| Abstract|| |
Lichen myxoedematosus (LM), a form of primary cutaneous mucinosis, may present either as localized less severe form called papular mucinosis or diffuse more severe form called scleromyxoedema. The diffuse form is almost always associated with monoclonal gammopathy, whereas localized form is not. We report an atypical case of localized form of LM associated with multiple myeloma in a 66-year-old male, who presented with asymptomatic waxy papular eruption on extremities, which on histopathological examination confirmed the diagnosis of cutaneous mucinosis. After initially being put on steroids and hydroxychloroquine with minimal improvement, patient subsequently presented with encephalopathy and on evaluation revealed hypernatremia, hypercalcemia, hypergammaglobulinemia, reversal of albumin-globulin (A/G) ratio, azotemia, and lytic lesions in skull X-ray. Bone marrow aspiration and biopsy confirmed multiple myeloma. Patient was successfully treated with standard treatment regimen for multiple myeloma with bortezumib and dexamethasone and his skin lesions subsided completely.
Keywords: Cutaneous mucinosis, lichen myxoedematosus, multiple myeloma, papular mucinosis, scleromyxoedematosus
|How to cite this article:|
Rather PA, Hussain M, Bagdadi F. Localized cutaneous mucinosis associated with multiple myeloma: A rare presentation. Indian J Dermatol 2014;59:422
|How to cite this URL:|
Rather PA, Hussain M, Bagdadi F. Localized cutaneous mucinosis associated with multiple myeloma: A rare presentation. Indian J Dermatol [serial online] 2014 [cited 2019 Oct 14];59:422. Available from: http://www.e-ijd.org/text.asp?2014/59/4/422/135538
What was known?
Localized form of cutaneous mucinosis is not usually associated with paraproteinemia, plasma cell dyscrasia, multiple myeloma though generalized form can be. There is a paucity of data with respect to this association.
| Introduction|| |
Cutaneous mucinosis are the name given to heterogeneous group of disorders, affecting the skin and/or other organ systems, characterized by deposition of mucin (glycosaminoglycans) in skin. Lichen myxoedematosus (LM), first described in 1906,  presents as localized papular, diffuse scleromyxoedema and as atypical forms. 
The generalized form has associated monoclonal gammopathy, usually of lambda type.  Localized LM is confined to a few sites and is not associated with systemic findings and monoclonal gammopathy. We are reporting a rare atypical case of localized papular mucinosis associated with multiple myeloma, for which, to the best of our knowledge there is a paucity of data available in the literature.
| Case Report|| |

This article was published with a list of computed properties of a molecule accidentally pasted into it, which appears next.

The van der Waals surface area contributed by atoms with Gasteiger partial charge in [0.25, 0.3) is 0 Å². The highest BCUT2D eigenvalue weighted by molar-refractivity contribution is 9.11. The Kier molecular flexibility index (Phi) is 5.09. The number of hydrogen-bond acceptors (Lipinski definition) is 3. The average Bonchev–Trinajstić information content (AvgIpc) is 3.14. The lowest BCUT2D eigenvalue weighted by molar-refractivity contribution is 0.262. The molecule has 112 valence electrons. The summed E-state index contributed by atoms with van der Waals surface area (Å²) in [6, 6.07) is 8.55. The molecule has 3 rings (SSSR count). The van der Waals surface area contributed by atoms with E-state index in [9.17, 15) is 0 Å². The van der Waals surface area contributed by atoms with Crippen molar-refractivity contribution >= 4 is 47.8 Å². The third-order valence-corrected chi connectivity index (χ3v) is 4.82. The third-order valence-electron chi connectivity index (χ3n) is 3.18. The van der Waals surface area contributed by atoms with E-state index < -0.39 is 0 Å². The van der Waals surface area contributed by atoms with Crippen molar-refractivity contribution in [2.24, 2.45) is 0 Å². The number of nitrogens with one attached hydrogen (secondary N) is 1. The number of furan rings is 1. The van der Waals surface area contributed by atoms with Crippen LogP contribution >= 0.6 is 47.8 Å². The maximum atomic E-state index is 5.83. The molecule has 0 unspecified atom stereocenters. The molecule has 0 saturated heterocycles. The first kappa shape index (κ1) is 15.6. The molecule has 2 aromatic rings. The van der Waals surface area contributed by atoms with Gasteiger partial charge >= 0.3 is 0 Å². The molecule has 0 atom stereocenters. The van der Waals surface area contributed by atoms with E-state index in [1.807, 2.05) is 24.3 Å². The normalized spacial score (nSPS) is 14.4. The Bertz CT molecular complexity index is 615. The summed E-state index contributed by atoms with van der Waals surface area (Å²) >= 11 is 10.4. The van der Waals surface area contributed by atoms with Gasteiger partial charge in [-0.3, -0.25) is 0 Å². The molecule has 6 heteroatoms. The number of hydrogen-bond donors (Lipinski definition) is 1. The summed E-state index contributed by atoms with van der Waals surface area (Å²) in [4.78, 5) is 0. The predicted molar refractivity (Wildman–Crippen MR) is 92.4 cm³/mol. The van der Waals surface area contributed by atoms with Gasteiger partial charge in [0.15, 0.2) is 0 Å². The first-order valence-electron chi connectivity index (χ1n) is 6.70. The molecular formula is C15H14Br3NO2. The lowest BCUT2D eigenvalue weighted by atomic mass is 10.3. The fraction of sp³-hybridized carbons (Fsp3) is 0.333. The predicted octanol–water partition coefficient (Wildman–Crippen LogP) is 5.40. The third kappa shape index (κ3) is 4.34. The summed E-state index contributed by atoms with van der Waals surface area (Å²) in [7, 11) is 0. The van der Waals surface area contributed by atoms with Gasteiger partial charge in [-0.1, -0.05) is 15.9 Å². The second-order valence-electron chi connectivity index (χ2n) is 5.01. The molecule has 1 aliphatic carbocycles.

A 66-year-old man presented to the department of dermatology of a tertiary care center in August 2011, with the complaints of asymptomatic flesh-colored skin lesions on hands, forearms, feet, and legs since 3 months. General physical and systemic examinations were normal. On cutaneous examination, there were bilaterally symmetrically distributed non-exuding, non-scaly, firm, waxy, non-tender papules and plaques on distal extremities, with sparing of scalp, face, and trunk [Figure 1] and [Figure 2]. Mucus membrane, nail, and hair examinations were normal. Patient was put on topical steroids (clobetasol propionate, 0.05% ointment) and oral antihistamines (levocetirizine, 10 mg once daily) with the clinical impression of lichenoid eruption. Patient showed minimal response to the treatment and on a subsequent follow-up, skin biopsy and other investigations were advised. Patient reported back in October 2011 with skin biopsy and other investigation reports. Complete blood count, liver function tests, kidney function tests, and urine examination were normal. Antinuclear antibodies were negative. Skin biopsy of one of the lesions showed unremarkable epidermis with dermis showing pallor, loosening of collagen bundles, mild chronic perivascular inflammation, and mucin deposition [Figure 3]. Patient was labeled as a case of localized papular mucinosis and put on treatment with oral steroid (prednisolone, 30 mg once a day and hydroxychloroquine, 200 mg twice a day). On follow-up at 2 and 4 weeks, patient did not have much improvement in cutaneous lesions. On subsequent follow-up in December 2011, cutaneous lesions were in status quo and patient also had altered sensorium, recurrent vomiting, anorexia, and constipation. On general physical examination, patient was found to be dehydrated. Respiratory cardiovascular, and per abdomen examinations were normal. Nervous system examination revealed patient to be in altered sensorium. Physician consultation was advised and patient was found to be in grade II encephalopathy without any meningeal signs or focal neurological deficit. Complete blood count was normal. Liver function tests showed hyper gammaglobulinemia with reversal of A/G ratio (total proteins, 12.6 g/dL; albumin, 2.8; and globulin, 9.8). Kidney function tests revealed azotemia (blood urea, 108 and serum creatinine, 3.6). Serum electrolytes revealed hypernatremia (serum sodium, 164; serum potassium, 3.6, pH, 7.46; and bicarbonate, 24). Serum calcium levels were repeatedly high (15.6 mg/dL, 14.8 mg/dL). Chest X-ray was normal but skull X-ray showed punched out lytic lesions [Figure 4]. ECG, thyroid profile, and lipid profile were normal. Ultrasound abdomen and pelvis for hepatobiliary system and renal system were normal. Noncontrast computerized tomography (CT) head was normal. With a suspicion of multiple myeloma, bone marrow aspiration and bone marrow biopsy were done, which showed 69% plasmacytosis, thus confirming the diagnosis of multiple myeloma [Figure 5]a and b. Serum and urine electrophoresis were positive for M protein. Immunoglobulin G levels were raised, B2 microglobulin levels were elevated to 6.8 mg/L. Patient was started on standard treatment regimen for multiple myeloma in January 2012, with bortezumib and dexamethasone (regimen of days 1, 4, 8, and 11 and repeat at day 21) and also symptomatically treated for hypernatremia and hypercalcemia. So far, patient has received four cycles of the treatment regimen and is doing well. His cutaneous lesions have subsided almost completely.